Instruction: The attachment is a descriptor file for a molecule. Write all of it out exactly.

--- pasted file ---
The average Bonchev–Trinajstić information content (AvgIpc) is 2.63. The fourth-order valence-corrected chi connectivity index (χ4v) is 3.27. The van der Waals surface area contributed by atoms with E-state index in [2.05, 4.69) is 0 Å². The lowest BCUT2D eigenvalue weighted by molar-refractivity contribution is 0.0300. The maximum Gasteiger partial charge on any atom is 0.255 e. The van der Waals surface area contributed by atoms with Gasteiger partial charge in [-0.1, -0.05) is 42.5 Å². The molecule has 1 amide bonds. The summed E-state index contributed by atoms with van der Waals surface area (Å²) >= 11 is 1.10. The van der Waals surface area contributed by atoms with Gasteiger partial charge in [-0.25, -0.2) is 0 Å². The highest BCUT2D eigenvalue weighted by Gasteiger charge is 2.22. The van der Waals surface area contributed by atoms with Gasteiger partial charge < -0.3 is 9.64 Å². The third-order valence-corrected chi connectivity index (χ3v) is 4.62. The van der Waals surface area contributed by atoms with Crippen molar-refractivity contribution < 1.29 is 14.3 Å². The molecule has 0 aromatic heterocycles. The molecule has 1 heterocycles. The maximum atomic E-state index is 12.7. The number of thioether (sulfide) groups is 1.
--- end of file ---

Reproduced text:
The average Bonchev–Trinajstić information content (AvgIpc) is 2.63. The fourth-order valence-corrected chi connectivity index (χ4v) is 3.27. The van der Waals surface area contributed by atoms with E-state index in [2.05, 4.69) is 0 Å². The lowest BCUT2D eigenvalue weighted by molar-refractivity contribution is 0.0300. The maximum Gasteiger partial charge on any atom is 0.255 e. The van der Waals surface area contributed by atoms with Gasteiger partial charge in [-0.1, -0.05) is 42.5 Å². The molecule has 1 amide bonds. The summed E-state index contributed by atoms with van der Waals surface area (Å²) >= 11 is 1.10. The van der Waals surface area contributed by atoms with Gasteiger partial charge in [-0.25, -0.2) is 0 Å². The highest BCUT2D eigenvalue weighted by Gasteiger charge is 2.22. The van der Waals surface area contributed by atoms with Gasteiger partial charge < -0.3 is 9.64 Å². The third-order valence-corrected chi connectivity index (χ3v) is 4.62. The van der Waals surface area contributed by atoms with Crippen molar-refractivity contribution < 1.29 is 14.3 Å². The molecule has 0 aromatic heterocycles. The molecule has 1 heterocycles. The maximum atomic E-state index is 12.7. The number of thioether (sulfide) groups is 1.